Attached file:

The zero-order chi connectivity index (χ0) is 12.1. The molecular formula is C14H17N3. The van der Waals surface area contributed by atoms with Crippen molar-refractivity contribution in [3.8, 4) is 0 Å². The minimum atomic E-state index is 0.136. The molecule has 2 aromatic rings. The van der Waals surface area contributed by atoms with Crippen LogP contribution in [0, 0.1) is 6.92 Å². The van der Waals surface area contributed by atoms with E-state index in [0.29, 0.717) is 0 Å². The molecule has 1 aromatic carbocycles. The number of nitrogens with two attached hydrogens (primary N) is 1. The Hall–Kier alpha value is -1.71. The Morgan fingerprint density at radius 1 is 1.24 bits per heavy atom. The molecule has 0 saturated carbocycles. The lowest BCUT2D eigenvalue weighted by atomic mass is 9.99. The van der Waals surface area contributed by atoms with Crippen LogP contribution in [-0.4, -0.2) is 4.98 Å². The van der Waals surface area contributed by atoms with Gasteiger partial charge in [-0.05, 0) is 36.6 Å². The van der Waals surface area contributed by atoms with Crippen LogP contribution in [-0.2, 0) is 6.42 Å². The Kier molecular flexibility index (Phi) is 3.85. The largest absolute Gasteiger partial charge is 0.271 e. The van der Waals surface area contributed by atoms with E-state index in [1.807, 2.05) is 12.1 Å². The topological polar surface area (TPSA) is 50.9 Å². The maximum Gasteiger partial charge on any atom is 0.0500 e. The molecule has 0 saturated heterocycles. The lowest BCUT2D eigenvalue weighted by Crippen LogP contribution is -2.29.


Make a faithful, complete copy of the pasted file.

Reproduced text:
The zero-order chi connectivity index (χ0) is 12.1. The molecular formula is C14H17N3. The van der Waals surface area contributed by atoms with Crippen molar-refractivity contribution in [3.8, 4) is 0 Å². The minimum atomic E-state index is 0.136. The molecule has 2 aromatic rings. The van der Waals surface area contributed by atoms with Crippen LogP contribution in [0, 0.1) is 6.92 Å². The van der Waals surface area contributed by atoms with E-state index in [0.29, 0.717) is 0 Å². The molecule has 1 aromatic carbocycles. The number of nitrogens with two attached hydrogens (primary N) is 1. The Hall–Kier alpha value is -1.71. The Morgan fingerprint density at radius 1 is 1.24 bits per heavy atom. The molecule has 0 saturated carbocycles. The lowest BCUT2D eigenvalue weighted by atomic mass is 9.99. The van der Waals surface area contributed by atoms with Crippen LogP contribution in [-0.4, -0.2) is 4.98 Å². The van der Waals surface area contributed by atoms with Gasteiger partial charge in [-0.05, 0) is 36.6 Å². The van der Waals surface area contributed by atoms with Crippen LogP contribution in [-0.2, 0) is 6.42 Å². The Kier molecular flexibility index (Phi) is 3.85. The largest absolute Gasteiger partial charge is 0.271 e. The van der Waals surface area contributed by atoms with E-state index in [1.807, 2.05) is 12.1 Å². The topological polar surface area (TPSA) is 50.9 Å². The maximum Gasteiger partial charge on any atom is 0.0500 e. The molecule has 0 saturated heterocycles. The lowest BCUT2D eigenvalue weighted by Crippen LogP contribution is -2.29.